domestic chore, man raking, old Ford
Sapelo Island, Georgia

This week’s Picture of the Week was inspired by yesterday’s 550 mile drive to Columbia, South Carolina. It was there that I had a rendez-vous to pick up Aidan from his three week stay at grandma’s.

I love the Old South! Something about it tugs at my heart’s string and whenever I step into this part of the world a deep tranquility comes over me.Very little of it is pretentious and much of it is honest.

For the past five years during my son’s summer vacation I’ve been driving him to visit his mother’s family in Johnson City , Tennessee . I drive as far as Columbia , SC where his uncle picks him up and drops him off.

As is the norm for me I take I-95 from my home in West Palm Beach , Florida until I reach the Georgia, South Carolina border. It is here that I leave the high speeds, stress and billboards behind and enter a world forgotten to the masses who continue on the interstate.

This forgotten world is one of small, quaint towns where the Kress building remains proudly standing; where country roads are framed in the shade of oak and pine trees; and where fields of corn, tobacco and collard greens await harvesting. It is a world of wooden barns, brick chimneys that defy the decay of time, Spanish Moss and Rebel flags. A place where stately plantations and shanty towns sit side by side as if time had stood still. A place where everyone you come across, white, black, old, young, male or female wave a genuine hello to any stranger who decides on a less stressful approach to their destination.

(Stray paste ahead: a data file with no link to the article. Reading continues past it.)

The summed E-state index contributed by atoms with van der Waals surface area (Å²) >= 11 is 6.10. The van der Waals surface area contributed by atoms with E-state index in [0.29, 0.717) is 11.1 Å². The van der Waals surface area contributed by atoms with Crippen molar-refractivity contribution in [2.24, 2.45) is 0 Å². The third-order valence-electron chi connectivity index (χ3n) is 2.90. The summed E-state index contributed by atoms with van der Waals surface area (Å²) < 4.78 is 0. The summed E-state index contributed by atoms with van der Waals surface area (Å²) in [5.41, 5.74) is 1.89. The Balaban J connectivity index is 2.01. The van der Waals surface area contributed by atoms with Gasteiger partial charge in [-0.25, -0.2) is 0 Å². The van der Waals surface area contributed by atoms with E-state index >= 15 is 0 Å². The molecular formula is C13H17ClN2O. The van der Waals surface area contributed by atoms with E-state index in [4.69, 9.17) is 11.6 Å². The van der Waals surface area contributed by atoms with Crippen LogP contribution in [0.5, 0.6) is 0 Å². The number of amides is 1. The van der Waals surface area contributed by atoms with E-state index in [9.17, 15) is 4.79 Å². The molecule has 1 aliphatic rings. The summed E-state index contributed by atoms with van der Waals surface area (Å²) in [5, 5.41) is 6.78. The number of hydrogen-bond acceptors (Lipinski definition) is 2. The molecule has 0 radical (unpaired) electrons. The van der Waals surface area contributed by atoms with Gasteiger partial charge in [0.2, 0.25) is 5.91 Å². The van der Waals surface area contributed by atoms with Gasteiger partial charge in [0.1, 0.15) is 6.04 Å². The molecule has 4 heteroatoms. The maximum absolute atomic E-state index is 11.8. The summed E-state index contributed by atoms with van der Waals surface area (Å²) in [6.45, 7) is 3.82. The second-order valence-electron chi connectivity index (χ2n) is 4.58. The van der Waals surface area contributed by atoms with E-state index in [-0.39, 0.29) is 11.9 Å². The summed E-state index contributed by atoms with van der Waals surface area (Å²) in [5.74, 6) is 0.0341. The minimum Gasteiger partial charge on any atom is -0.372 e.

This PoW is not from South Carolina but from Sapelo Island , Georgia ; another of the Old South wonders. I took it while on a magazine assignment on the Gullah people of the South and it’s one of my favorite images from that story. I’m thankful that this casual Sunday drive (in part at least) reminded me of the majestic beauty still found in the Old South.

(NOTE: All Picture of the Week images are available for purchase at where you can view the ever growing collection. Prints in three sizes and finishes can be bought inexpensively directly online. Start a collection or give them as gifts. Either way they are one of a kind Arruza images that tell a story.)

Technical details:

  • Nikon F100
  • Fuji Velvia (RVP) film rated at ISO 50